As far as psychological damage is concerned, again it seems to be not much, if any, now. I do still have anger about what happened (to me and to many others) but, hopefully, I am channelling that anger to use constructively, so it’s not altogether a bad thing.
Do you still struggle with the existential questions of your youth?
Yes, I do, but they don’t bother me as much as they used to now that they aren’t mixed up with all the anxieties and confusion of being a teenager. I find it easier to accept the not knowing. I can still get hung up on questions about what a human being is and what I’m here for and what life’s all about, but then I can more easily laugh at myself for tying myself in knots with unanswerable questions. I can put the questions aside to get on with the many enjoyable and interesting things that are going on in my life.
I know now I’m not alone; that many people, today and throughout history, have struggled with these same questions. I might (who knows?) have been less worried about these questions when I was a teenager if they hadn’t been pathologised by the psychiatrist who quoted my words ‘Who am I? What am I?’ in my case notes as an example of ‘thought disorder bizarre in nature’.
Do you think there’s any form of counselling or therapy that might really have helped, had it been available, or any of the newer types of medication now available for depression and anxiety?
A more holistic approach and being given information about options may have been helpful instead of being immediately shunted down the path of the medical model. I remember how I longed for someone understanding to talk to, so I do wonder if counselling could have helped. I think perhaps what is today called ‘person-centred’ counselling might have helped; a non-judgemental, empathic counsellor with qualities of genuineness and warmth.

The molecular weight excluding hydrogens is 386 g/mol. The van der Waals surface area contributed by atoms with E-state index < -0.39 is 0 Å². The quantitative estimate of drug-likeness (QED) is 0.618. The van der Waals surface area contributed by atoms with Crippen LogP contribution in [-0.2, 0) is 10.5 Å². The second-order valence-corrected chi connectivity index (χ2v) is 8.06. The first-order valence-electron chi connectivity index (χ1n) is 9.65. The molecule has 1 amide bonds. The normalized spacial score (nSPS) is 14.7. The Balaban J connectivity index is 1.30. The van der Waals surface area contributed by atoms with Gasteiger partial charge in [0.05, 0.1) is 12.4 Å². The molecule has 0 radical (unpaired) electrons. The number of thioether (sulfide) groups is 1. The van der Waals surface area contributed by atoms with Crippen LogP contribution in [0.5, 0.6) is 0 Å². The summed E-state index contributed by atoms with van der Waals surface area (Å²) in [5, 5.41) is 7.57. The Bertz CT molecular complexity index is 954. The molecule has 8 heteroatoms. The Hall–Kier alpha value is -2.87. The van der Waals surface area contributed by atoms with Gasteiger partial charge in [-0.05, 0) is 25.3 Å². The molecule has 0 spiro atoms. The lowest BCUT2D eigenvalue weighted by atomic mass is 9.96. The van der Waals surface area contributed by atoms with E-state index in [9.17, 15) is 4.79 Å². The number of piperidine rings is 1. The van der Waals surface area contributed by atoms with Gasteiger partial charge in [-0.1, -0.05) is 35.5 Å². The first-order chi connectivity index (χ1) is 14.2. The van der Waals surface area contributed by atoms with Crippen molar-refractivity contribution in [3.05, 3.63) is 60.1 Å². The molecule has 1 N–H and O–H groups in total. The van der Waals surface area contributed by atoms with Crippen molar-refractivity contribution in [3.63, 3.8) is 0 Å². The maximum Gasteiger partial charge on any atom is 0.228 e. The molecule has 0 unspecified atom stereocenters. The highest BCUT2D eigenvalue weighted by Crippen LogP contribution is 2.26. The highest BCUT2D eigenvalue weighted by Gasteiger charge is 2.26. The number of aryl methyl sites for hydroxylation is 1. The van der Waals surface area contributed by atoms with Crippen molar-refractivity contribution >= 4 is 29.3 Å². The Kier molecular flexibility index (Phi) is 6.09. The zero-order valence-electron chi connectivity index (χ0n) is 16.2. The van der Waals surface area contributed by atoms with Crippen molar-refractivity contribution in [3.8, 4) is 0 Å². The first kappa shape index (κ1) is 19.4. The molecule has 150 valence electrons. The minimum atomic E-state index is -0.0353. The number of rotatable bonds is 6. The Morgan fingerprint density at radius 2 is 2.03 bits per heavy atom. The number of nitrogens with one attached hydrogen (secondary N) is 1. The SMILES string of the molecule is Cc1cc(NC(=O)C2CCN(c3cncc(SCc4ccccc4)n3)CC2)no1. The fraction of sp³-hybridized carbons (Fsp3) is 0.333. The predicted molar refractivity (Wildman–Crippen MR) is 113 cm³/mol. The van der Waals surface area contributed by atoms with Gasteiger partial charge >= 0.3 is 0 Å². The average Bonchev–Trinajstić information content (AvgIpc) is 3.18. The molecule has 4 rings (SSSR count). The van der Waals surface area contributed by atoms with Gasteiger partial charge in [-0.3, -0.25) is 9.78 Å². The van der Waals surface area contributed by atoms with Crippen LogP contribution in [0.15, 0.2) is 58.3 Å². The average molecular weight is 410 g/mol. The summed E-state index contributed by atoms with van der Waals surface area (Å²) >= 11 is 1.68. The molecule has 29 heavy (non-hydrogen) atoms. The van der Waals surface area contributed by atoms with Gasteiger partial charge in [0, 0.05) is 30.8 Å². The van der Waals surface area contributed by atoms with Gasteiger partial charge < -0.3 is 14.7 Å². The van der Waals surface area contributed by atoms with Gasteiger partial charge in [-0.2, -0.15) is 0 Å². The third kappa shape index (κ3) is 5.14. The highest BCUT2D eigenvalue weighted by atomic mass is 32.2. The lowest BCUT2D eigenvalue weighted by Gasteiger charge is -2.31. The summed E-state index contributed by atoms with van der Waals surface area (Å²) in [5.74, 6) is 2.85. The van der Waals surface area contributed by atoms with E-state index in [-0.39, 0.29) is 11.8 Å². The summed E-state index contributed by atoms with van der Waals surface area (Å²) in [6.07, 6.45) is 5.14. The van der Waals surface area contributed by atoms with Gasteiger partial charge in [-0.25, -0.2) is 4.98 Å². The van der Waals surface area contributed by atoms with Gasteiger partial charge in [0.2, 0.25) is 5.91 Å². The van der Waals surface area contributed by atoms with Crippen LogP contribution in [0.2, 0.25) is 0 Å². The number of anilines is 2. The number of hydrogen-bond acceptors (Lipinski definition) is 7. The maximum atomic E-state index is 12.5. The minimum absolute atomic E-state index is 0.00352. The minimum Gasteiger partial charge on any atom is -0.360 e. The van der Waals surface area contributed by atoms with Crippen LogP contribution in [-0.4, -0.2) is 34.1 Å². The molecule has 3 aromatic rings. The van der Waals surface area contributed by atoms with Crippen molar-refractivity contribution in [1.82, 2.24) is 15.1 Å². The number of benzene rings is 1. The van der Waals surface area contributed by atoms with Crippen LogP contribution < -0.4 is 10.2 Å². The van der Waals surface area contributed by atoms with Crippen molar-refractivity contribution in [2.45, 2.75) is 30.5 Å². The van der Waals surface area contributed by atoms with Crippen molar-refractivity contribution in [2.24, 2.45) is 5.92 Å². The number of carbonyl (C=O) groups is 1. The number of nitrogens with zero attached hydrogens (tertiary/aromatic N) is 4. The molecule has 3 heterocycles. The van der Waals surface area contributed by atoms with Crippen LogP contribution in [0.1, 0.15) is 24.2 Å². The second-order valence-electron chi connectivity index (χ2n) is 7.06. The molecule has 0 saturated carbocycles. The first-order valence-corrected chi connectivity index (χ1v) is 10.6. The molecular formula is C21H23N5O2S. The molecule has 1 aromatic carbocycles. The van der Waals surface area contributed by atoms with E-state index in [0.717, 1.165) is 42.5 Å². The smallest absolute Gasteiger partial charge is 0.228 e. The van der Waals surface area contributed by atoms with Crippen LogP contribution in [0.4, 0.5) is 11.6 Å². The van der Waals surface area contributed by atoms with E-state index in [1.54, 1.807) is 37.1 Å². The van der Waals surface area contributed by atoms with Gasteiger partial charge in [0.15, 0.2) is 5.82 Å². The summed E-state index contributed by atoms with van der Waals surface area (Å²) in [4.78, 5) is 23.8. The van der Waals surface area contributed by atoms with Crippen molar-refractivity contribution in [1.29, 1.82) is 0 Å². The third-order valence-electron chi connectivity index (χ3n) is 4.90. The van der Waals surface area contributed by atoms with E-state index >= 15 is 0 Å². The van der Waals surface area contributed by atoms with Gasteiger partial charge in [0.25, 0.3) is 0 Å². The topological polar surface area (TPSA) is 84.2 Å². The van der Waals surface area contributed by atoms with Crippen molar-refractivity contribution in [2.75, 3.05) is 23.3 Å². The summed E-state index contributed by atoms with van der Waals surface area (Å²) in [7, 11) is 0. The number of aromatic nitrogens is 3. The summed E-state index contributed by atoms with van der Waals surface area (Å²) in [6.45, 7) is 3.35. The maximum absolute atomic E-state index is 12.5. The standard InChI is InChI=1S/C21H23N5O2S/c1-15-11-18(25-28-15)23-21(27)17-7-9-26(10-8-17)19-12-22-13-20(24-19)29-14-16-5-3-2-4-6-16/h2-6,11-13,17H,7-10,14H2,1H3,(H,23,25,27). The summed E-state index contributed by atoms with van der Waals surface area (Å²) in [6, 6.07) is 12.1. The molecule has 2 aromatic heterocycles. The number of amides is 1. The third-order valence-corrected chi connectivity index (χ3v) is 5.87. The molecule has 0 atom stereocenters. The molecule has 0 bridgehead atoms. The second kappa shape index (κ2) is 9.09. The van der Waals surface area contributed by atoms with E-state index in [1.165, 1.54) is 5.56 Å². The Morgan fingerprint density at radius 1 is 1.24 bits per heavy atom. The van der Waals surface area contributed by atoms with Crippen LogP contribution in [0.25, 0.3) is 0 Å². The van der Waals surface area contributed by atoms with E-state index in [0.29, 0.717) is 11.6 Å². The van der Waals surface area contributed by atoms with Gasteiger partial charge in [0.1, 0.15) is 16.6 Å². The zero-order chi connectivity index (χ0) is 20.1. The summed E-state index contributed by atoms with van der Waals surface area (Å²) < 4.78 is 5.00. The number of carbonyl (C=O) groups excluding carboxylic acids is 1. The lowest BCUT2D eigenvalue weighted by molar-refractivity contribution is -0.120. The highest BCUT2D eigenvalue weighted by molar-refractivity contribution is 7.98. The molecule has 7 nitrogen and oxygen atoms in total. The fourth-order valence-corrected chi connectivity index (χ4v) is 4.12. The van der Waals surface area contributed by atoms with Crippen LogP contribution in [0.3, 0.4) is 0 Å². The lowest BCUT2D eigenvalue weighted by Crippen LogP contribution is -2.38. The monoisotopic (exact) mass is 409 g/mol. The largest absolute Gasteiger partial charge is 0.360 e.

The newer types of medication, lowest effective dose and only for a short time, would probably have suited me better than the kind of medication I received. However, I do believe it would have been far more helpful for me to have never been prescribed any medication at all in the first place. I wish I could go back to 1968 and change things and see if I am right to think this!
Thank you, Jean, for agreeing to come here and for taking the time to answer our questions so clearly and thoughtfully.
If you have any other comments or questions for Jean, you can ask them here in the comments or contact Jean directly.
There aren’t many writers’ conferences in Israel, but there was one this week and there will be another next week. This week’s, in Bar Ilan University, was free and I decided to go along yesterday.
I attended all five sessions and they were excellent. The first, with Joseph Skibell and E. Ethelbert Miller discussed memoir writing. I loved the way their advice was interspersed with humorous asides. I think it was E. Ethelbert Miller who talked about being the baby of the family. He said, “Growing up, I thought my name was Shh.”
They gave us an exercise to sketch a floor plan of our first house and list five sensory details from it, and then discuss it with a partner. In a second exercise, we recalled a gift we’d received, reflecting on why it was valuable, what was symbolic about it and the stories behind it.
In the poetry session with Linda Zisquit and Joy Katz, they invited people to relate a memory. Then they told us to “write a poem about something that scares you.” Writing the poem was pretty scary in itself, as I don’t write poetry. Not only did I write it, but I read it out loud.
“We need a volunteer. You.” The finger is pointing at me. Me! “Stand up. Turn round. Tell us about a memory.” “But….” “Just do it.” I want to say, “You don’t understand.” I want to say, “I can’t do this.” I want to say, “I suffer from social anxiety.” Ten thousand eyes are looking at me. Ten thousand ears are waiting for me to talk. “No – sorry.” I sit down and rest my head on my knees.
In the fiction session with Evan Fallenberg and Joan Legant, we analysed a whole (three-paragraph) story by Etgar Keret and then wrote two paragraphs of our own story, starting with one of four prompts. The main advice from the session was: resist. Resist the obvious plot and resist obvious words.
In a fascinating concluding session, Etgar Keret himself was interviewed by Evan Fallenberg. I wrote down just two of the many interesting things he said.
In couple therapy, there’s an exercise in which one partner falls backwards and lets the other partner catch them. So, when you’re writing close your eyes, fall backwards and wait for the story to catch you. Sometimes it does. Other times you find yourself on the floor with a bump on your head.
Only when you’re writing can you do anything you want. You can be rude to your mother, make a lot of noise, anything. Etgar doesn’t want to compromise this freedom for any audience by making his stories more universal.
At the very end I took an awful picture with my phone.
Keret is on the right and the screen shows his picture as it appears on the cover of his latest book: Suddenly, a Knock on the Door.